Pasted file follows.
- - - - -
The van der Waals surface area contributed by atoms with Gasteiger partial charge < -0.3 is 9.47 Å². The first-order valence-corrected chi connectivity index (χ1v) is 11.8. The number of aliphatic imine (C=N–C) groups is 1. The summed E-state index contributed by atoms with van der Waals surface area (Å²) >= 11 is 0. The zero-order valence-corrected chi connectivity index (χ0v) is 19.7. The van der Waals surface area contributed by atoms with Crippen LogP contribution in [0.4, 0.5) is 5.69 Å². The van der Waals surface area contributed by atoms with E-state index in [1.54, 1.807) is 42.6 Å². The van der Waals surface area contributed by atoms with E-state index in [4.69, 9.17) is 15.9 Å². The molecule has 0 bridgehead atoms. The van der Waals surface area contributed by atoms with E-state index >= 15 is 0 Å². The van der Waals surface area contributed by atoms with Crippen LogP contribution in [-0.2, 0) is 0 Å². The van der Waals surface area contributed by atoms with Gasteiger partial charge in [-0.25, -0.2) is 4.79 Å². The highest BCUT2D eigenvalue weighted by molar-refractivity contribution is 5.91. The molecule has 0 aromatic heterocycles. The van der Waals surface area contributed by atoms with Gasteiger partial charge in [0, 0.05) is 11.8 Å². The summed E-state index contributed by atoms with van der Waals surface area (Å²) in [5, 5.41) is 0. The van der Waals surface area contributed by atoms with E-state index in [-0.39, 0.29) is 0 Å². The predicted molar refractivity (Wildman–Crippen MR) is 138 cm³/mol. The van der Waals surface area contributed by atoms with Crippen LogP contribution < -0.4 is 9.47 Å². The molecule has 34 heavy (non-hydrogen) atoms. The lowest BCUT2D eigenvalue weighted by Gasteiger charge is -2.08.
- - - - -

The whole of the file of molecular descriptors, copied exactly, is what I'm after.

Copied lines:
The van der Waals surface area contributed by atoms with Gasteiger partial charge < -0.3 is 9.47 Å². The first-order valence-corrected chi connectivity index (χ1v) is 11.8. The number of aliphatic imine (C=N–C) groups is 1. The summed E-state index contributed by atoms with van der Waals surface area (Å²) >= 11 is 0. The zero-order valence-corrected chi connectivity index (χ0v) is 19.7. The van der Waals surface area contributed by atoms with Crippen LogP contribution in [0.4, 0.5) is 5.69 Å². The van der Waals surface area contributed by atoms with E-state index in [1.54, 1.807) is 42.6 Å². The van der Waals surface area contributed by atoms with E-state index in [4.69, 9.17) is 15.9 Å². The molecule has 0 bridgehead atoms. The van der Waals surface area contributed by atoms with E-state index >= 15 is 0 Å². The van der Waals surface area contributed by atoms with Crippen LogP contribution in [-0.2, 0) is 0 Å². The van der Waals surface area contributed by atoms with Gasteiger partial charge in [-0.25, -0.2) is 4.79 Å². The highest BCUT2D eigenvalue weighted by molar-refractivity contribution is 5.91. The molecule has 0 aromatic heterocycles. The van der Waals surface area contributed by atoms with Gasteiger partial charge in [0, 0.05) is 11.8 Å². The summed E-state index contributed by atoms with van der Waals surface area (Å²) in [5, 5.41) is 0. The van der Waals surface area contributed by atoms with E-state index in [-0.39, 0.29) is 0 Å². The predicted molar refractivity (Wildman–Crippen MR) is 138 cm³/mol. The van der Waals surface area contributed by atoms with Crippen LogP contribution < -0.4 is 9.47 Å². The molecule has 34 heavy (non-hydrogen) atoms. The lowest BCUT2D eigenvalue weighted by Gasteiger charge is -2.08.